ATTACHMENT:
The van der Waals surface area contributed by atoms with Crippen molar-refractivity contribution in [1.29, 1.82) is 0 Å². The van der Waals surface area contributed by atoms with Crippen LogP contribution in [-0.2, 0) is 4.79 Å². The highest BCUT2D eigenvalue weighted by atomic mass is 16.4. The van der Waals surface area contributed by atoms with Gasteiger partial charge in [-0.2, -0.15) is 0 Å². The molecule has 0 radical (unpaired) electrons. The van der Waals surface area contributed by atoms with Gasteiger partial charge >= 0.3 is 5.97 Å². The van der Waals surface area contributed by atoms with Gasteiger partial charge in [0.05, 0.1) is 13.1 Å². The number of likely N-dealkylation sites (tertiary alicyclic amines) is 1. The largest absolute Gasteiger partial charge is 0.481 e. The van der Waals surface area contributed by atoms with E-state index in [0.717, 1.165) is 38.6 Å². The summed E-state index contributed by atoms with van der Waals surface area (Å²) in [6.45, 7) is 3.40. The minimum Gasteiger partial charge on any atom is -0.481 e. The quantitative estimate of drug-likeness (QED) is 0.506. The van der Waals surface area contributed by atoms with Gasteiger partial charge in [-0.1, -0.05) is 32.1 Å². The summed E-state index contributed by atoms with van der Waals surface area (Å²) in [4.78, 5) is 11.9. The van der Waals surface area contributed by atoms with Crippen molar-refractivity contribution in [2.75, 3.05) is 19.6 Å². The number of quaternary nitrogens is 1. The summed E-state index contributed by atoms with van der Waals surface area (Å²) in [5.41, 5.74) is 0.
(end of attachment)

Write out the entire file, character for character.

The van der Waals surface area contributed by atoms with Crippen molar-refractivity contribution in [1.29, 1.82) is 0 Å². The van der Waals surface area contributed by atoms with Crippen LogP contribution in [-0.2, 0) is 4.79 Å². The highest BCUT2D eigenvalue weighted by atomic mass is 16.4. The van der Waals surface area contributed by atoms with Gasteiger partial charge in [-0.2, -0.15) is 0 Å². The molecule has 0 radical (unpaired) electrons. The van der Waals surface area contributed by atoms with Gasteiger partial charge >= 0.3 is 5.97 Å². The van der Waals surface area contributed by atoms with Gasteiger partial charge in [0.05, 0.1) is 13.1 Å². The number of likely N-dealkylation sites (tertiary alicyclic amines) is 1. The largest absolute Gasteiger partial charge is 0.481 e. The van der Waals surface area contributed by atoms with E-state index in [0.717, 1.165) is 38.6 Å². The summed E-state index contributed by atoms with van der Waals surface area (Å²) in [6.45, 7) is 3.40. The minimum Gasteiger partial charge on any atom is -0.481 e. The quantitative estimate of drug-likeness (QED) is 0.506. The van der Waals surface area contributed by atoms with Gasteiger partial charge in [-0.1, -0.05) is 32.1 Å². The summed E-state index contributed by atoms with van der Waals surface area (Å²) in [4.78, 5) is 11.9. The van der Waals surface area contributed by atoms with Crippen molar-refractivity contribution in [2.75, 3.05) is 19.6 Å². The number of quaternary nitrogens is 1. The summed E-state index contributed by atoms with van der Waals surface area (Å²) in [5.41, 5.74) is 0.